This present study found that the 7-day in-hospital mortality was 2.80% among medical patients admitted from the ED. We established a mortality prediction score at the initial admission using the Barthel index score, presence of cancer and metastasis, admission diagnoses of pneumonia and sepsis, and triage score at arrival at the ED. Scores of ≥ 4 had NPVs of up to 99% and could be used for exclusion screening. By contrast, scores of ≥ 6 had specificity of 89% and PPV of 10.55%, which could cover most of the frail patients.
To manage the mortality outcomes of patients admitted to general medical wards is never easy for hospitalists, although some mortality cannot be avoided. In particular, for patients admitted for unplanned causes leading to ED visits, it is difficult to stratify those who have a high risk for potential death at initial admission. Although prediction scores of NEWS  or clinical alert system  have been developed, the indications of the two scores are mostly regarding the change of vital signs and ensuing critical status that is not strange to initiate intensive care. However, to predict the targeted risk group before they exhibit unstable vital signs is important, for it would allow us to prepare further discussions regarding intensive care and prognosis explanations. By using the prediction score developed and validated in the present study with a large-scale sample, we could stratify the patients easily into three subgroups: low risk for prediction scores of < 4, intermediate risk for scores of 4–6, and high risk for scores of ≥ 6. Those with scores of < 4 can be excluded from the alarm status, and those with scores of ≥ 6 probably need intensive treatment.
The prediction score showed a high AUROC of 0.819 and a hazard ratio of 1.659 (95% C.I.: 1.55–1.76 per 1 point increment) in the derivation cohort to predict in-hospital mortality within 7 days; the results were similar in the validation group. This score is the first mortality prediction score developed from general medical hospitalized patients and could be applied broadly. However, because the score element is relatively non-specific to diseases, the sensitivity and specificity are not > 90%. Therefore, the score can be used in clinical practice to detect fragile patients at initial admission, but final judgement must be reserved for inpatient physicians.
Among the prediction model, the Barthel index, which measures performance in activities of daily living, can be used to represent general condition and disease severity, and it is one of the important factors in prognosis prediction. For patients with chronic illness, the Barthel index result can be affected by patients’ frailty [11, 12] and disability, which correlate with mortality . On the other hand, it could be the severity of the acute illness which is responsible for the admission. Although we did not discriminate the influence proportions of the Barthel index by acute or chronic illness, it affected the 7-day mortality, with the highest beta coefficient of 2.38 in the multivariable analysis. It might be more easily applied generally at initial admission.
The presence of underlying active cancer and metastatic status are both important predictors for in-hospital mortality due to their immune-compromised status . The effect of cancer on a patient’s outcome has been proven in critical care [15, 16]. However, whether patients have cancer with or without metastasis may provide little insight on the poor prognosis, and as high as 25% of terminal cancer patients receive vasopressors in the dying process . Therefore, hospitalists need to hold family meetings to explain and discuss treatment plans for shared decision making on cancer patients with high prediction scores .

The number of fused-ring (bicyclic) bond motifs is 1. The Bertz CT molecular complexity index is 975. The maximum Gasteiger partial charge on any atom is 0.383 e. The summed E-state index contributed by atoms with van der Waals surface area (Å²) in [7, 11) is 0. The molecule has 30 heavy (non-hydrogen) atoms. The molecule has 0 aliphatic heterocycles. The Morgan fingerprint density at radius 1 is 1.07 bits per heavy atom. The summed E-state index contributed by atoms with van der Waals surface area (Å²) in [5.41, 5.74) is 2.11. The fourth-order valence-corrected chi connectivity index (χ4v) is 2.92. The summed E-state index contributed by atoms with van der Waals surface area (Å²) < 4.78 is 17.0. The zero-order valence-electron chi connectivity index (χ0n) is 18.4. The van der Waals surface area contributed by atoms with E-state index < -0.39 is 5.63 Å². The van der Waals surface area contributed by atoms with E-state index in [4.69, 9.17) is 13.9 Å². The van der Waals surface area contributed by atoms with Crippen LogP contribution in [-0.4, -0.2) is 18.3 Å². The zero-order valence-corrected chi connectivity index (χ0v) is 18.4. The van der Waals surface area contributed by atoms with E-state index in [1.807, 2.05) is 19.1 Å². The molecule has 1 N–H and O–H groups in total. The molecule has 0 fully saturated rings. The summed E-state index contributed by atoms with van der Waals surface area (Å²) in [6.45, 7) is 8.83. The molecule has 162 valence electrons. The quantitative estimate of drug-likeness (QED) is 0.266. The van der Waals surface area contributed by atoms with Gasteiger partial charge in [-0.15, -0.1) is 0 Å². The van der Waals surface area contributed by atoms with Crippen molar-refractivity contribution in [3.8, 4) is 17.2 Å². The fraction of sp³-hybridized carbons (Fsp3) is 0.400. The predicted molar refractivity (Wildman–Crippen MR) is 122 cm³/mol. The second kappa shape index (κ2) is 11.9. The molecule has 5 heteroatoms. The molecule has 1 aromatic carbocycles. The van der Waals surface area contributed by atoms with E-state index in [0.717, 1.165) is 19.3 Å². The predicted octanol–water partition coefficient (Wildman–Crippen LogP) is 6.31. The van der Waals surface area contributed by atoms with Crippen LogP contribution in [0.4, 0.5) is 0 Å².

In contrast to a chronic illness such as cancer, triage on arrival to ED could be used as an initial summary index for acute status. The triage index is the five-level Taiwan Triage and Acuity Scale (TTAS) computerized system implemented nationally since 2010 . The triage index includes changes in vital signs, organ failure and acute problems needing immediate treatment . Triage level 1 at the ED has been classified as an impact factor in the prediction score in the present study. In addition, admission diagnoses including sepsis and pneumonia are responsible for acute illness and associated with 7-day in-hospital mortality. Sepsis is a high-mortality syndrome caused by severe infection with or without organ failure. In-hospital mortality could be as high 17% for patients with sepsis and 26% for those with severe sepsis . Both factors (triage at the ED and admission diagnosis) represent acute changes for admitted patients. However, age was statistically significant only in the univariable analysis and not significant in the multivariable Cox analysis, possibly because its effect was erased by other co-morbidity and performance statuses.
This study had several limitations. First, we did not record initial vital signs, laboratory results in the original study design of clinical analysis. In addition, pre-hospital changes in the medical condition or Barthel index were not recorded, so their roles in in-hospital mortality prediction require further study. In addition, patients enrolled in this study may have been more severely ill, and a higher proportion may have had cancer, because the present study was conducted in a tertiary referral center. Third, this study was performed in Taiwan, so whether the results can be generalized to other ethnic groups and areas should be validated.